VANCOUVER - It's down to business at the Women's World Cup as the knockout rounds get under way Saturday with top-ranked Germany and former runners-up China both in action.
Germany, winners in 2003 and 2007, take on Sweden in the opening last 16 clash in Ottawa with China next up against ambitious African newcomers Cameroon in Edmonton.
Previous results are all forgotten now, including Germany's 10-0 hammering of Ivory Coast, or Sweden's struggles to advance, in a one-off free for all.
"What has happened before doesn't really matter now because this is where it really starts," said Germany coach Silvia Neid.
"You won't be given 10 opportunities, you have to seize the two or three you get. You have to concentrate and be cool in the last 16 or go home." Reigning champions Japan kept their defence on track by winning all three of their group matches with only Brazil, the 2007 runners-up, posting a better record, as both took maximum points.
Brazil face a tougher test in the last 16 clash against Australia in Moncton on Sunday than in their group games against South Korea, Costa Rica and Spain.
Japan also face a tricky tie against a young Dutch side, who advanced as third in their Group A, in Vancouver on Tuesday.
The United States, two-time winners, counted on veterans Megan Rapinoe, Abby Wambach and Hope Solo to keep them on track with two wins and a draw against Sweden and next clash with Colombia, who shocked France 2-0 in their second group game, next in their sights in Edmonton on Monday.
France, ranked third, finished top of their group ahead of England and next play South Korea, who got past the group stage for the first time, on Sunday in Montreal. England set up a clash with former champions Norway on Monday.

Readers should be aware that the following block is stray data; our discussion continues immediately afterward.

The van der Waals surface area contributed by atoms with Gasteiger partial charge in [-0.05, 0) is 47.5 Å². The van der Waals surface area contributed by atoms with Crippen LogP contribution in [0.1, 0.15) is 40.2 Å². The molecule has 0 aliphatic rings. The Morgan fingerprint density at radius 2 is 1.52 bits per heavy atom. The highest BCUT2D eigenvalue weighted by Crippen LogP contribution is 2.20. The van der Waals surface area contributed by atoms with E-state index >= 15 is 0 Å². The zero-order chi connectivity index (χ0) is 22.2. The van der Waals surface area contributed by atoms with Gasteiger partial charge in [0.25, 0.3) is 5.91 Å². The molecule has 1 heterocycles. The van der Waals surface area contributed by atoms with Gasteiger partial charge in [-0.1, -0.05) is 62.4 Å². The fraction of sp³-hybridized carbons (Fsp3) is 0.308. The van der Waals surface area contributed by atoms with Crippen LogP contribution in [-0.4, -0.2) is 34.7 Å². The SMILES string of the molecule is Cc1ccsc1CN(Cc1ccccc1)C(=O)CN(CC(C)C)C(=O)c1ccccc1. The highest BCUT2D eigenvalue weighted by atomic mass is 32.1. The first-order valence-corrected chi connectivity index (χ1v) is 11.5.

Hosts Canada qualified top of their Group A and continue their bid for a first title against Switzerland in Vancouver on Sunday.
"The games only get tougher now," said Canada coach John Herdman.
Germany topped Group B with two wins and a draw, as the fifth-ranked Swedes backed into the last 16 as one of the best four third-placed finishers following three draws.
European champions Germany have demonstrated an impressive forward line with 15 goals in three games including four from Anja Mittag and three from Celia Sasic.
Sweden, runners-up in 2003 and third in 2011, emerged batter and bruised from Group D, the so-called 'Group of Death', where the United States took top spot ahead of Australia.
Coach Pia Sundhage was deflated after her side managed just three points from three draws.
"We didn't lose (in the group), and we scored four goals but we didn't do enough to win the group or even be runnersup," said 55-year-old Sundhage, who coached the US to two Olympic golds and silver at the last World Cup.
But Australia coach Alen Stajcic believes all of the 'Group of death' survivors are now contenders.
"These three teams have been battle hardened, it just toughens you up for the biggest matches where any slipup and you're out," he said.
"Whoever gets out of our group can make the semi-finals as a minimum," Stajcic predicted.
And Neid is not taking the demoralised Swedes lightly.
"Sweden have a lot of quality on their team. The games we have played against them have always been competitive and close-fought," she said.
"As of now, we have to show passion and give everything. The team in better form on the day will go through to the quarter-finals."
China's young side, who finished second in Group A behind Canada, face a challenge from debutants Cameroon, just the second African nation to reach the knockout rounds.
Chinese coach Hao Wei was banished from the sideline as tempers flared during their crucial final game against New Zealand.
Hao has overseen the blossoming of the 'Steel Roses' who were a footballing power in the 1990s, and are now ranked 16th.
But Cameroon, ranked 53, have also proved they have their place among the big girls.
They opened with a 6-0 whipping of Ecuador, took on champions Japan in a hard-fought 2-1 loss, before seeing off Switzerland 2-1.
"The Chinese are a great team, they are very fast, with a Japanese-style football," said Cameroon coach Enow Ngachu.
"We know it will be very tough, but we have shown that we learning and if we can surprise China even better."